Fox News agreed to pay a $1 million penalty under a settlement reached last week with the New York City Commission on Human Rights. The case stemmed from a cascade of sexual misconduct allegations that shook the network several years ago and led to the exits of Roger Ailes, its co-founder, and the anchor Bill O’Reilly.
“This is the largest civil penalty that has ever been levied by the City Commission on Human Rights,” the agency’s chair and commissioner, Carmelyn P. Malalis, said in an interview on Tuesday. “We need to send a message in order to deter future acts of harassment or retaliation.”
The settlement, which was finalized on June 25, will prevent Fox News for the next four years from including in new employment contracts a clause requiring confidential arbitration in cases where an employee lodges a complaint under the city’s Human Rights Law. It also mandates that the network carry out a variety of anti-harassment training and prevention measures.
The Commission on Human Rights is the agency that enforces the city’s anti-discrimination laws in workplaces, housing, public services and other spheres. Ms. Malalis said the commission began investigating Fox News in September 2017, around the time that several employees spoke out about sexual harassment at the network; it formally opened a complaint in December 2018.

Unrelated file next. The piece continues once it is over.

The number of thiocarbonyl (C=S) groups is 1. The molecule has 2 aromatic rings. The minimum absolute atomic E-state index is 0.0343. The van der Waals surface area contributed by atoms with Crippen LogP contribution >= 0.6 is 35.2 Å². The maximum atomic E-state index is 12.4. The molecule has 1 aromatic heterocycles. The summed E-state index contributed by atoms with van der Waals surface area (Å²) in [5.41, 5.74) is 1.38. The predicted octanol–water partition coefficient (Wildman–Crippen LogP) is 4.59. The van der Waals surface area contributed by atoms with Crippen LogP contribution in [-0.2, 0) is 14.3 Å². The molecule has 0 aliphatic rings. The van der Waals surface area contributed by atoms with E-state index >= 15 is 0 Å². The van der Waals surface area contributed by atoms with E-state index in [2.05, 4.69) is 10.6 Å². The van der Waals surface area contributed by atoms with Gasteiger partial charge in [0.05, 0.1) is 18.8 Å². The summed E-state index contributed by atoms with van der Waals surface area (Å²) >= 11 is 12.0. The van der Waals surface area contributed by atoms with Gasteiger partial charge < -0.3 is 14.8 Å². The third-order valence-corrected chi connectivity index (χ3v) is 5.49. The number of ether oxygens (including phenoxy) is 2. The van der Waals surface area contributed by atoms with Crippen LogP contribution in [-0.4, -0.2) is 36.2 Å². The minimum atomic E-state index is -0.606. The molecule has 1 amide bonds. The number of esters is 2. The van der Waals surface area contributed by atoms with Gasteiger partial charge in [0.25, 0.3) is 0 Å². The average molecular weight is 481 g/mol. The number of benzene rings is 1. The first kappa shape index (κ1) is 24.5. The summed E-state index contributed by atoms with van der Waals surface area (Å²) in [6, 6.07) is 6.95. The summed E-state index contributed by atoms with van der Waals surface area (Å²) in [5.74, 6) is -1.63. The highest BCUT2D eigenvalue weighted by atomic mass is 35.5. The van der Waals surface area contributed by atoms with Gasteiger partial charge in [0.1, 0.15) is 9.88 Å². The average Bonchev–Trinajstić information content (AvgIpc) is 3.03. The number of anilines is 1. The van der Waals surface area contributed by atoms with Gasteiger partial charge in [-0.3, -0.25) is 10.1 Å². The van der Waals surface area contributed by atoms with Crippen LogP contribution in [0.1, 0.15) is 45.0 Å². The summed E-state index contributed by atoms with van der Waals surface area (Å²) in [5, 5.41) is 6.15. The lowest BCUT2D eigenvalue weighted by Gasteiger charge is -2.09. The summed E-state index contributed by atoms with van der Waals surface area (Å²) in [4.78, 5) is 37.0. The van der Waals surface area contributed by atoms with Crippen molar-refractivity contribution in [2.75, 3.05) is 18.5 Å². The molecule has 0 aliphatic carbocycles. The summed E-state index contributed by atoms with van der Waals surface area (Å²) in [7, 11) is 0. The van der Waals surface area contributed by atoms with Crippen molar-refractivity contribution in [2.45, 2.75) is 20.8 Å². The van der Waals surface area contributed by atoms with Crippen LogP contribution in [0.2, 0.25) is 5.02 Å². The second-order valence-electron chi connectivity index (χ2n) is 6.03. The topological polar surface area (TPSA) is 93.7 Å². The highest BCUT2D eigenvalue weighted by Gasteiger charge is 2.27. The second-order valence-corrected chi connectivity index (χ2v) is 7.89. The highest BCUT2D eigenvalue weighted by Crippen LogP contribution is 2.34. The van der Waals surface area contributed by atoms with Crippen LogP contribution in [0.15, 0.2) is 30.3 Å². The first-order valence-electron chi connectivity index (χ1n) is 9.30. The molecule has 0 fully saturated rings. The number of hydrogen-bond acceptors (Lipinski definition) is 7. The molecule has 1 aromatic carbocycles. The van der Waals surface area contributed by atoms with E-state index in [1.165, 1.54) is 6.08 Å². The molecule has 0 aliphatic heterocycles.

In a statement on Tuesday, Fox News said it was “pleased to reach an amicable resolution of this legacy matter.”
“Fox News Media has already been in full compliance across the board, but cooperated with the New York City Commission on Human Rights to continue enacting extensive preventive measures against all forms of discrimination and harassment,” the network said.
In the last few years, Fox News has hired a new human resources team and strengthened sensitivity training requirements, among other measures intended to reform its workplace culture. The network’s agreement last week to pay a $1 million penalty was first reported by The Daily Beast.
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